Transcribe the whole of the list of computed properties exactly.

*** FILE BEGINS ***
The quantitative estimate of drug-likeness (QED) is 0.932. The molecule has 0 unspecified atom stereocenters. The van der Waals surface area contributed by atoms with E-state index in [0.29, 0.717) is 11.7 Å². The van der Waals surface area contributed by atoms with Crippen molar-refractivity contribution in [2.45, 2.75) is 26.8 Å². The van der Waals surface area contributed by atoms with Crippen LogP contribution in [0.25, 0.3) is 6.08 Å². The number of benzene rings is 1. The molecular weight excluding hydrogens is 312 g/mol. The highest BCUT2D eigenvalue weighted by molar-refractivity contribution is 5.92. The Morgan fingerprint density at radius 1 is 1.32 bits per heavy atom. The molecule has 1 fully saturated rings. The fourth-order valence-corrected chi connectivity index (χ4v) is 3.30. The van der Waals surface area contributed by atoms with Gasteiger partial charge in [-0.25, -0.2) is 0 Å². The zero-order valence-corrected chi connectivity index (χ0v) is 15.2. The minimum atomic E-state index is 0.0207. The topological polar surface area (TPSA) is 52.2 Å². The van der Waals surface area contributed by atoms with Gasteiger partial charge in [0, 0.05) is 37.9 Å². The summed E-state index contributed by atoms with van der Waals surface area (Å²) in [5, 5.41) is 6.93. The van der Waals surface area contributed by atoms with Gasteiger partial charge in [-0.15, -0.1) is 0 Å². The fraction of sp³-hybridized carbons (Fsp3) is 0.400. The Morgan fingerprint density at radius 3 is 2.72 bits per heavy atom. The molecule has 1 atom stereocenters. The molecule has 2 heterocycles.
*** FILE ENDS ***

The quantitative estimate of drug-likeness (QED) is 0.932. The molecule has 0 unspecified atom stereocenters. The van der Waals surface area contributed by atoms with E-state index in [0.29, 0.717) is 11.7 Å². The van der Waals surface area contributed by atoms with Crippen molar-refractivity contribution in [2.45, 2.75) is 26.8 Å². The van der Waals surface area contributed by atoms with Crippen LogP contribution in [0.25, 0.3) is 6.08 Å². The number of benzene rings is 1. The molecular weight excluding hydrogens is 312 g/mol. The highest BCUT2D eigenvalue weighted by molar-refractivity contribution is 5.92. The Morgan fingerprint density at radius 1 is 1.32 bits per heavy atom. The molecule has 1 fully saturated rings. The fourth-order valence-corrected chi connectivity index (χ4v) is 3.30. The van der Waals surface area contributed by atoms with Gasteiger partial charge in [-0.25, -0.2) is 0 Å². The zero-order valence-corrected chi connectivity index (χ0v) is 15.2. The minimum atomic E-state index is 0.0207. The topological polar surface area (TPSA) is 52.2 Å². The van der Waals surface area contributed by atoms with Gasteiger partial charge in [0, 0.05) is 37.9 Å². The summed E-state index contributed by atoms with van der Waals surface area (Å²) in [5, 5.41) is 6.93. The van der Waals surface area contributed by atoms with Gasteiger partial charge in [-0.15, -0.1) is 0 Å². The fraction of sp³-hybridized carbons (Fsp3) is 0.400. The Morgan fingerprint density at radius 3 is 2.72 bits per heavy atom. The molecule has 1 atom stereocenters. The molecule has 2 heterocycles.